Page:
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Market Segmentation Notes

Definition of ‘Market Segmentation’ A marketing term referring to the aggregating of prospective buyers into groups (segments) that have common needs and will respond similarly to a marketing action. Market segmentation enables companies to target different categories of consumers who perceive the full value of certain products and services differently from one another. Generally three criteria can be used to identify different market segments: 1) Homogeneity (common needs within segment) 2) Distinction (unique from other groups) 3) Reaction (similar response to market) Investopedia explains ‘Market Segmentation’

For example, an athletic footwear company might have market segments for basketball players and long-distance runners.

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As distinct groups, basketball players and long-distance runners will respond to very different advertisements. Market segmentation is a marketing strategy that involves dividing a broad target market into subsets of consumers who have common needs and applications for the relevant goods and services. Depending on the specific characteristics of the product, these subsets may be divided by criteria such as age and gender, or other distinctions, like location or income.

Marketing campaigns can then be designed and implemented to target these specific customer segments. Why Segment? One of the main reasons for using market segmentation is to help companies to better understand the needs of a specific customer base. Mass marketing assumes that all customers are the same and will respond to the same advertising. By looking at ways in which potential customer groups are different from each other, the marketing message can be better targeted to the needs and wants of those people.

Often, dividing consumers by clearly defined criteria will help the company identify other applications for their products that may not have been obvious before. These revelations often help the company target a larger audience in that same demographic classification, improving market share among a specific base. Segmenting the market can also serve to identify smaller groups of people who make up their own, previously unknown subsets, further improving the overall efficiency of the company’s marketing efforts.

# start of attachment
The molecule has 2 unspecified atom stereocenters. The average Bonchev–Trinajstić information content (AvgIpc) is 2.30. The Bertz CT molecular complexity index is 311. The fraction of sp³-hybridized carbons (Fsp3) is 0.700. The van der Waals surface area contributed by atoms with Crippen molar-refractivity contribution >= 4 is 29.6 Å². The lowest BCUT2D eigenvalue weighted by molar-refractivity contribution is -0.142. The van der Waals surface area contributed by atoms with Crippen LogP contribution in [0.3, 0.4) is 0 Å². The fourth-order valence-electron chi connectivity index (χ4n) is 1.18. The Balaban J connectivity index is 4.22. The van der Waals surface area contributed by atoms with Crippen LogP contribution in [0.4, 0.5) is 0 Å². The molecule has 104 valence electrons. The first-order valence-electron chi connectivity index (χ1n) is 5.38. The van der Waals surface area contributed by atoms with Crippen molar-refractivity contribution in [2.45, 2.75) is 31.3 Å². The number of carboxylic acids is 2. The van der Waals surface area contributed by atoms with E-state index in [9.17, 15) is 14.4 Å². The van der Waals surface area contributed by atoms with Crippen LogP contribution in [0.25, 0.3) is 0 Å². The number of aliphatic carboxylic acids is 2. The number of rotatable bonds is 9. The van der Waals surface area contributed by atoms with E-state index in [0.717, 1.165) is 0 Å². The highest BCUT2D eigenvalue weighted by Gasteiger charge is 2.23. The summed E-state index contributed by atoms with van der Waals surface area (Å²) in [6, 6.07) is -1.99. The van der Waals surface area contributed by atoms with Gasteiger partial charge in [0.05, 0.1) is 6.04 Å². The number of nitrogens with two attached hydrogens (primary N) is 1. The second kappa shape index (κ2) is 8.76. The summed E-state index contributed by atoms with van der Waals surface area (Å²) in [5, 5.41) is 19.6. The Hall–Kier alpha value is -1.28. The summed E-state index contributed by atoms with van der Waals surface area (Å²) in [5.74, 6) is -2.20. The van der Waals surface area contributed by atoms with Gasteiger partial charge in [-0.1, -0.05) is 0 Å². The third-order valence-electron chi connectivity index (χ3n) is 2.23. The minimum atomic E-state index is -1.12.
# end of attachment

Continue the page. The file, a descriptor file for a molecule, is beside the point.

Segmentation Strategies According to experts, in order to be a good market segment, a group should meet five criteria: 1. It should be possible to identify and measure it, 2. it should be big enough to be worth the effort, 3. it should be easy to reach it, 4. it should not change quickly, 5. and it should be responsive. Market segmentation strategies that meet these criteria can cover wide range of consumer characteristics. Subsets may be defined by basic demographics like age, race, or gender, for example.

Other qualities, like educational background or income can also be used, as can location. Some of the potentially most powerful variables by which to segment a market are behavioral ones, including social class, lifestyle, and interests. In most scenarios, there will be at least a few established customers who fall into more than one category, but marketing strategists normally allow for this phenomenon. In fact, the overlap in criteria among consumers often leads to additional segmentation and requires adjusted marketing strategies.

A marketing plan that targets people who fall into several groups — like women over 30 who earn a high income, for example — may be more successful than one that focuses on just one limited characteristic. Other Benefits Along with playing a role in the development of new marketing approaches, market segmentation can also help a company identify ways to enhance customer loyalty with existing clients. As part of the process of identifying specific groups within the larger client base, the company will often run surveys which encourage customers to suggest ways of improving the company’s products or services.

This may lead to changes in packaging or other similar cosmetic changes that do not necessarily impact the core product, but sometimes making a few simple changes in the appearance sends a clear message to consumers that recognizing their needs is as important to the company as making sales. This demonstration of good might go a long way to strengthen the ties between the consumer and the producer. Market segmentation is not only beneficial to the manufacturer or retailer, but can also have benefits to a consumer as well.

People in a particular market segment may get special deals on products as the company focuses on that group, or find that those products are available more widely. When a company responds to consumer feedback, it can mean that those people get changes in composition or packaging that better meet the user’s needs. Disadvantages of Market Segmentation One of the biggest disadvantages of this marketing technique is the expense. A great deal of research often needs to be done to correctly identify those subsets that are most important for a company, and this takes time and money.